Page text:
Watching Bonnie Greer’s masterful performance opposite Nick Griffin on the now infamous edition of Question Time a fortnight ago, it was hard to picture the fledgling playwright she once was. But Greer is among a long list of Newsnight Review types who first cut their cultural teeth at the London New Play Festival (LNPF).

Established in 1989, this annual new writing event also premiered the work of Mark Ravenhill, Joe Penhall, Naomi Wallace and Anthony Neilson at venues ranging from the Old Red Lion to the Young Vic. And after a few years off, it is back celebrating its twentieth birthday at the Cock Tavern this month. The festival's founding director Phil Setren fills in the gaps.


What brought the LNPF to the Cock Tavern this year?
The venue has the right energy. It’s a studio space catered to new writing and being one of the newest and most intimate venues in London, it just has the right ethic for the festival. It’s almost feels like the Finborough and the Old Red Lion felt like in the early days when Mark Ravenhill and Joe Penhall were being read upstairs. It’s also one of London’s oldest music pubs - Ian Dury and the Blockheads and the Kilburn Five both started here. So it’s an interesting place to hold the event.

How did the festival first get started?
I came over from Toronto with a play that went to Edinburgh. We were then invited to the Kings Head and in 1989, I got asked to look after a small fringe theatre called the Cafe Theatre. Instead of doing the same old promoting, we pulled together a 12-play festival and then went into a second year at the Old Red Lion. Twenty years later, we’re still here.

What was the early ethos of the festival?
We were really interested in what was new in playwriting today: how immediate a play could be and what it really wanted to say to an audience. As the festival grew annually, we started becoming this place where a lot of first-timers were able to try out their work. With 12 plays on the go, you had a lot of playwrights, directors and actors in a small space together.

What was the status of new writing at the time?
When we were first starting off, there was some good work going on at The Bush and Royal Court, but there wasn’t this festival energy where you could take a look at a huge variety of new writing. Because of our initiative in 1989, a lot of other similar events were born. But at the time, we were really important to the theatre calendar. Places like the Royal Court would look to us once a year and the risks we were taking on these playwrights were starting to influence the risks of others. We tried 10 minute plays, 15 minute plays; we even commissioned the first play about a gay MP being outed.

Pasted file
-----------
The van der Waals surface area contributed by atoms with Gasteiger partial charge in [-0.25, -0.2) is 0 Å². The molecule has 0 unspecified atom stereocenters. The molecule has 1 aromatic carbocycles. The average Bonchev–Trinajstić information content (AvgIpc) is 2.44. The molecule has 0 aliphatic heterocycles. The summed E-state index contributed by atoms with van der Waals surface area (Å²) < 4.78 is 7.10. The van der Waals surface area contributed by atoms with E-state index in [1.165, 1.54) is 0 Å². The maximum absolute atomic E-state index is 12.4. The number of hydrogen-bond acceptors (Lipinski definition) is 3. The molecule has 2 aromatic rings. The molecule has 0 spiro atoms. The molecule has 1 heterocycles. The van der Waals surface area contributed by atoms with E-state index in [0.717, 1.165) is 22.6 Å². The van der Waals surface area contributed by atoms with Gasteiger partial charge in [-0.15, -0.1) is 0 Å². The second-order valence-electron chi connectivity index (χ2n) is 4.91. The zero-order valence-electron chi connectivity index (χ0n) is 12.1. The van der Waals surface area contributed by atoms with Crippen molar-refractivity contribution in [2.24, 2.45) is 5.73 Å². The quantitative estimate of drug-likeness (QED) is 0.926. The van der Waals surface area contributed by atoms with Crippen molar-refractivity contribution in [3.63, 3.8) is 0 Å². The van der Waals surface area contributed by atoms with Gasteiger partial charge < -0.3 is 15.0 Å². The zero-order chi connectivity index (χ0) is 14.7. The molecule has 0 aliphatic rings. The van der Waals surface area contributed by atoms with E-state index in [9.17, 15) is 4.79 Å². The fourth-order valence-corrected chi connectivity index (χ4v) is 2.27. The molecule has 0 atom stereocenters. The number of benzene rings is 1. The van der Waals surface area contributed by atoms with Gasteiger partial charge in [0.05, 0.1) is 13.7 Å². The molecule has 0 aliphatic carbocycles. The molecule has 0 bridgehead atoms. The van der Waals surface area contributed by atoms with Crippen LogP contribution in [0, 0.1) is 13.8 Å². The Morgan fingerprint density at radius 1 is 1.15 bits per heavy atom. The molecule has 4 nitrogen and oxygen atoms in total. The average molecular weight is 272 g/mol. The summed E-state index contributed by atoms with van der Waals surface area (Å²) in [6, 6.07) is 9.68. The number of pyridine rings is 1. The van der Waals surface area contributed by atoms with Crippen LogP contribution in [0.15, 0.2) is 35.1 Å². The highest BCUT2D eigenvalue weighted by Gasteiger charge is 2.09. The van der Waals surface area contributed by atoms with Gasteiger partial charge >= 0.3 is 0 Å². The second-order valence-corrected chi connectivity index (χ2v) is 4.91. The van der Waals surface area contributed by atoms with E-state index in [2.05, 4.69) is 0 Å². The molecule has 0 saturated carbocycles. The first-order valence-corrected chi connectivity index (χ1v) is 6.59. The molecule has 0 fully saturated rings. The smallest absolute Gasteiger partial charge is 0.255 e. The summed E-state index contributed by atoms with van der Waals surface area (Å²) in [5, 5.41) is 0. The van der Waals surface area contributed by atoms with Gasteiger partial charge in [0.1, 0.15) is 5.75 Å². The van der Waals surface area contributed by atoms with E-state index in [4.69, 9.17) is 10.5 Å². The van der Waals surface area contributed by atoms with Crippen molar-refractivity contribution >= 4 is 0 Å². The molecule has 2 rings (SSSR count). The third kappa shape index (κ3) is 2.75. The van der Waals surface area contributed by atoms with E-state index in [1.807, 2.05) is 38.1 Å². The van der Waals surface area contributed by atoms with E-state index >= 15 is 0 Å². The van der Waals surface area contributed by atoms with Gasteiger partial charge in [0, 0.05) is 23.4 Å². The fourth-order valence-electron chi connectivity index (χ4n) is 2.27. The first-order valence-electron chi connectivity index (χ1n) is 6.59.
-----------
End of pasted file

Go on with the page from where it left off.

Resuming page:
Mark Ravenhill’s Close to You in 1993. Did you know you’d found a new writing star?
Some of the script readers thought it was too rude, that it would give us a bad name what with this character killed by a rent boy and dragged behind a fridge. But a few of us argued that the dialogue was too funny for us not to do it. You could tell the talent of a Mark Ravenhill. He wasn’t just being rude for the sake of it. That was the piece that came before Shopping and Fucking. So in a sense it was the thing that gave him confidence to write his later plays.

Which other plays stick in the memory?
I remember The Cezanne Syndrome by Normand Canac-Marquis, about a married couple’s relationship coming apart. It was full of amazing imagery about being too close to the canvas or too far away, like with Cezanne’s paintings. Then there was Laura Bridgeman’s Gay Marriage in Suburbia, which we did at the Young Vic in 1996 before the whole civil partnership debate. It really had something to say about British suburban values and gay and lesbian couples. That was a big one. And that same year we did Hoover Bag by Anthony Neilson, which was a modern horror story set in a futuristic world where mad cow disease was the norm. Anthony set the audience up with heart monitors to see whether their hearts would race during the play.

Has the selection process changed over the years?
Not really. We have a group of 15 readers and our criteria are originality, form, language, style and content, but most of all what the play has to say. This year, rock and pop music is a key theme. The centre piece (Setren’s own play Three Minute Hero) is about the music business and we also have a series of commissioned plays inspired by the Clash’s London Calling album. We asked writers to listen to the CD and tell us if it spoke to them.

Were you worried about including your own play?
I’m usually shy about putting on my own work. I would only ever contribute short and group pieces. But this is something I have been working on for many years. It’s a story of the stage door man who always dreamed of being something else and I’m thrilled finally to be putting it on. We’re also running our 'Write a Play in a Day' class, where we get 10 new writers, some of whom have never written before, and demystify it for them. This year, we’re doing it just for Kilburn residents so who knows? Maybe their play could be the next one on stage.

The 2009 London New Play Festival runs until 14 November at the Cock Tavern, Kilburn. More details here.